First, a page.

"FTC Wins Action to Block Hospital-Physician Group Merger"

by Skadden, Arps, Slate, Meagher & Flom LLP

On the heels of a string of successfully litigated hospital merger challenges,1 the Federal Trade Commission (FTC) recently expanded its winning streak in the health care industry to include hospital acquisitions of physician groups.2 In an opinion issued on January 24, 2014, a federal district court permanently enjoined St. Luke’s Health System, Ltd.’s (St. Luke’s) acquisition of Saltzer Medical Group (Saltzer), ordering St. Luke’s to divest Saltzer after finding the acquisition violated Section 7 of the Clayton Act and the Idaho Competition Act.3 FTC Chairwoman Edith Ramirez called the decision “an important victory that will benefit both competition and consumers in Nampa, Idaho and the surrounding areas,” and reiterated that “ensuring vigorous competition between [health care] providers is, and will continue to be, a top Commission priority.”4

The FTC enforcement action and court order shed a spotlight on the FTC’s continued attention to the health care sector. In particular, the FTC and the court highlighted the competitive harm likely to result from a leading hospital chain acquiring the largest primary care physician group in Nampa, Idaho. While the transaction involved increased concentration in primary care physician services, the FTC and the court stressed not only the likelihood Nampa, Idaho, primary care physician services prices would increase, but also that St. Luke’s would raise rates “for ancillary services (like X-rays)” and foreclose rivals as Saltzer physicians changed their referral patterns to favor St Luke’s.

The St. Luke’s–Saltzer merger, not subject to the HSR Act notification requirements, closed in late 2012, after the court denied a preliminary injunction motion filed by St. Luke’s competitors, St. Alphonsus Health System and Treasure Valley Hospital. In March 2013, the FTC and the Idaho attorney general joined the fray when they filed a complaint alleging St. Luke’s, Idaho’s largest health system, purchase of Saltzer, a 44-doctor physician practice group that had been the state’s largest independent multispecialty group, would create a dominate single provider for “adult primary care physician services sold to commercial health plans” in a geographic market “no larger than the five zip codes that encompass Nampa and Caldwell, Idaho.”5

Chairwoman Ramirez has indicated the FTC’s interest in the potential for vertical transactions to cause competitive harm, citing hospital-physician combinations in particular.6 Tellingly, the St. Luke’s complaint highlighted numerous competitive concerns arising from vertical aspects of the transaction, notwithstanding the fact that the FTC framed its challenge in St. Luke’s as a horizontal combination between direct competitors for the provision of primary care physician services. For example, the FTC alleged the merger would likely allow St. Luke’s to raise its rates “for ancillary services – like labs and X-rays,” areas in which St. Luke’s and Saltzer did not compete prior to the merger. Similarly, the FTC alleged that health plans would also pay higher rates for other services, such as surgeries, as a result of St. Luke’s already higher billing rates and its physician referral policies that would direct patients to St. Luke’s in-house facilities, foreclosing physician referrals to competing inpatient and outpatient facilities.7 While the parties pointed to the contractual provisions allowing Saltzer physicians to retain discretion to refer patients to any practitioner or facility regardless of its affiliation with St. Luke’s, the court concluded, citing referral patterns subsequent to past St. Luke’s physician group acquisitions, that the Saltzer physicians would in practice change their referral patterns (e.g., for surgery and imaging services) to disfavor St Luke’s rivals.8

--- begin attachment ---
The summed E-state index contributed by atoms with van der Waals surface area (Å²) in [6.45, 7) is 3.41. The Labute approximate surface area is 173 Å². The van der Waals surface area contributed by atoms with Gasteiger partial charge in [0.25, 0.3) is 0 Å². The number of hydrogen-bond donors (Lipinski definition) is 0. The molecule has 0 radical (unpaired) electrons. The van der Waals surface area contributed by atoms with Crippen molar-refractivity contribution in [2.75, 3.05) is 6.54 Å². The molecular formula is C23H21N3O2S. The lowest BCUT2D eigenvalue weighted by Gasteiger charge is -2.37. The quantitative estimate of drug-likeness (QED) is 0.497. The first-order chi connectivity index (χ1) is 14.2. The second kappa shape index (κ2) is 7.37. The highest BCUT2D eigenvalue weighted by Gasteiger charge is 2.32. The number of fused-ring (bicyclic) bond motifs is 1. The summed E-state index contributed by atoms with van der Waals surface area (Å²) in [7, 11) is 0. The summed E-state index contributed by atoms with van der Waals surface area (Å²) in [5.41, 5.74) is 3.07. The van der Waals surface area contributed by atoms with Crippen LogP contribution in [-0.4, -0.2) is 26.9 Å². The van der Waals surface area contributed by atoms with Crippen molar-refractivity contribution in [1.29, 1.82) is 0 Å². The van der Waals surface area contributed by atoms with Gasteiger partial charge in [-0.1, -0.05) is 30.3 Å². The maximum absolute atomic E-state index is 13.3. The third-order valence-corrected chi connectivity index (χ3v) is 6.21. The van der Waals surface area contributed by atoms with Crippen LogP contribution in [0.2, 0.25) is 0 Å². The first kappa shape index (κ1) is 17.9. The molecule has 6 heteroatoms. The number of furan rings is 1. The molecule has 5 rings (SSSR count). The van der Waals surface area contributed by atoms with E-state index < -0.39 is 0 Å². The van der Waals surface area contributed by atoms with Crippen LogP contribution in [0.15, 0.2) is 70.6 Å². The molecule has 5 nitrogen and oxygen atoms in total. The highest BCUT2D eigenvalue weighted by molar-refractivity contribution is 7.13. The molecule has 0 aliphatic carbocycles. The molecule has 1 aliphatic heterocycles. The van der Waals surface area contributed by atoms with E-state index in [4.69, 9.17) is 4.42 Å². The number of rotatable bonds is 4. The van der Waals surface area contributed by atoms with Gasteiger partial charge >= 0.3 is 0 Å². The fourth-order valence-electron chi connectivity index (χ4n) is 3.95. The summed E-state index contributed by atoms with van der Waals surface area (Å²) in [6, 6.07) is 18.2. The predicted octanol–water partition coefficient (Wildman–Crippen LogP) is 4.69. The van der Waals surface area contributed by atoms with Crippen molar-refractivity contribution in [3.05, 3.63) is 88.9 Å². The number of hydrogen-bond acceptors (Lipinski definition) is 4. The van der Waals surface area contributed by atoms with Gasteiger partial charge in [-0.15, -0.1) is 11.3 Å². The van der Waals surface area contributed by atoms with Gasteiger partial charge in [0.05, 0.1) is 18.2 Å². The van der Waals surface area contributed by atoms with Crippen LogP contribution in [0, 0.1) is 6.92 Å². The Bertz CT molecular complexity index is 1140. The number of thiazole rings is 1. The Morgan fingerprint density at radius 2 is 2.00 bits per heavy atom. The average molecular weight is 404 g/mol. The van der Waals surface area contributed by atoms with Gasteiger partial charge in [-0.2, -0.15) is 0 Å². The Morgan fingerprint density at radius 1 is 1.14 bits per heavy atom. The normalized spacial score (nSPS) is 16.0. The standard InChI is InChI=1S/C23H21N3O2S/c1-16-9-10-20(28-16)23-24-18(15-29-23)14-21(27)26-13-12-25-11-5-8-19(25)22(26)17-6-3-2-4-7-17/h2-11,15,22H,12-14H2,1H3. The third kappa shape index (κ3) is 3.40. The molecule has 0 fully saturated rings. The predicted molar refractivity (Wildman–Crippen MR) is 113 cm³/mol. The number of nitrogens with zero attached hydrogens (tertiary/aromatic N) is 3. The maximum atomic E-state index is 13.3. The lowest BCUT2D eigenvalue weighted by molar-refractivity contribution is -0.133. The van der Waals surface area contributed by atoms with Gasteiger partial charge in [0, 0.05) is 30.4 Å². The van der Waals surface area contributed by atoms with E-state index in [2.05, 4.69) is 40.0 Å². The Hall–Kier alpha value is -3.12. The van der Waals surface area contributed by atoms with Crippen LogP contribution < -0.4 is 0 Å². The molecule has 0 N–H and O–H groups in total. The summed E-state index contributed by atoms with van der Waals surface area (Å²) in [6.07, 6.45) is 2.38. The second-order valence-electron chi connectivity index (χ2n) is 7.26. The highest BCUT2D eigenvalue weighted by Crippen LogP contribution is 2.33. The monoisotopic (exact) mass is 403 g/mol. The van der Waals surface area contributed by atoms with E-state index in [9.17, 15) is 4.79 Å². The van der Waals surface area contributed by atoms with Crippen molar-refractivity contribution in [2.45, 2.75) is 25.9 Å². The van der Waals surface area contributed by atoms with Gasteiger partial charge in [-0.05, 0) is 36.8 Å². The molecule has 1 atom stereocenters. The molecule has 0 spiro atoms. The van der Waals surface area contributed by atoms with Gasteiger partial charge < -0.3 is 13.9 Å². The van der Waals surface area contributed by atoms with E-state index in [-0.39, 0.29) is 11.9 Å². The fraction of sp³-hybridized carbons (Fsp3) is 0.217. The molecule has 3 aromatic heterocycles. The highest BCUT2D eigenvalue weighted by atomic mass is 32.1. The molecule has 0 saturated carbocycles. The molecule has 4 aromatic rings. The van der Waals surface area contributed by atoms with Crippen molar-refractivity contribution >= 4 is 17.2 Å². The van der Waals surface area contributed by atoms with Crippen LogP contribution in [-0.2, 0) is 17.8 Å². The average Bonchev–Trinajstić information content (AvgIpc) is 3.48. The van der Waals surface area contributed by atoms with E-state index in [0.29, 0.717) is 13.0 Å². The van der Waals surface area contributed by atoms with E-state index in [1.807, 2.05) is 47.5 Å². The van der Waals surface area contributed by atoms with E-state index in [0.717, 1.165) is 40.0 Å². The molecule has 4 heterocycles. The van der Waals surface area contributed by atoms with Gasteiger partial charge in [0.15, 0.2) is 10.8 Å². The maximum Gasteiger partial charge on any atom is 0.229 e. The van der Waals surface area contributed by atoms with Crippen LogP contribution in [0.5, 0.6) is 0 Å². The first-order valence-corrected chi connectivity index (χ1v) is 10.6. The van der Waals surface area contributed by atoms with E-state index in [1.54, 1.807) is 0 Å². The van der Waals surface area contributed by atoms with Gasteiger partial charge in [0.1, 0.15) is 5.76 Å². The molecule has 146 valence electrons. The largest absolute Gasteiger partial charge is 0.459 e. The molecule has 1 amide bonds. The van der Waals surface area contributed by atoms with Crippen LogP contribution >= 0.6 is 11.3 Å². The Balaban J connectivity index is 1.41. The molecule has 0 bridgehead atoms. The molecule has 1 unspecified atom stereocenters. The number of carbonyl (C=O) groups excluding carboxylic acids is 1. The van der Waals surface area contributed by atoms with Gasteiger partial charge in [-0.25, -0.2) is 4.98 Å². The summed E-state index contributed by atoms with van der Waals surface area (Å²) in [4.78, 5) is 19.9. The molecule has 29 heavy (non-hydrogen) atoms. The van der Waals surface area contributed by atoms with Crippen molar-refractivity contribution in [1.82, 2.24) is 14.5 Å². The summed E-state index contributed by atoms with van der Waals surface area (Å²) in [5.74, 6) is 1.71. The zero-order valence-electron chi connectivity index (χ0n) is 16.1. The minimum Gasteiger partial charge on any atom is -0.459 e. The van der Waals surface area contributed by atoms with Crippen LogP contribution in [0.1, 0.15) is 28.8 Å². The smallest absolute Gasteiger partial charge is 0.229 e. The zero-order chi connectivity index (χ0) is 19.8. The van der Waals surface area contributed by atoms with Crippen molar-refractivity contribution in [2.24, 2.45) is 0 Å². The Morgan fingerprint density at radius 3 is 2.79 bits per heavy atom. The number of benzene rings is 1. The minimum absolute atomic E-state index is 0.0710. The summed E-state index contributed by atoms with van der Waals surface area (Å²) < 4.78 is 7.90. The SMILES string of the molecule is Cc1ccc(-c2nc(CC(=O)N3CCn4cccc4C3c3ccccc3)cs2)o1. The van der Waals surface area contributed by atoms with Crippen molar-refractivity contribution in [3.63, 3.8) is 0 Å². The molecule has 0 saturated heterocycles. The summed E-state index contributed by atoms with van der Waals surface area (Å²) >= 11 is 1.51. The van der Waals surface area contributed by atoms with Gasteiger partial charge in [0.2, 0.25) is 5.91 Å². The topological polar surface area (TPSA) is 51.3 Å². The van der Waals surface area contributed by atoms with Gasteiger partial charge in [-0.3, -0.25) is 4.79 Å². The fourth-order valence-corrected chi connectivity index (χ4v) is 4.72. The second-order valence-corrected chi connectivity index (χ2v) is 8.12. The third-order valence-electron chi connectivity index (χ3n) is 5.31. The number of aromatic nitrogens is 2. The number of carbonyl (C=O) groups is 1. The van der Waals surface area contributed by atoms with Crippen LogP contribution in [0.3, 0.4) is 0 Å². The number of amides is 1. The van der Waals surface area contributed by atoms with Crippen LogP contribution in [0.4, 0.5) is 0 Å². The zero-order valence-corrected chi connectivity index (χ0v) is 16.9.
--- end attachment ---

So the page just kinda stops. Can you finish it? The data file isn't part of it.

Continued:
The court ordered the complete divestiture of the acquired assets, appearing largely to have agreed with the FTC’s complaint. In its Findings of Fact and Conclusions of Law, the court found that the combined entity “includes 80% of the primary care physicians in Nampa” and that health care costs would likely rise given the merged entity’s ability to (1) negotiate higher reimbursement rates with commercial health care plans that would be passed on to consumers; and (2) raise rates for ancillary services (like x-rays) to the higher hospital-billing rates.9 The court relied heavily on internal documents and St. Luke’s track record in other communities in drawing its conclusions regarding the likely anticompetitive effects.10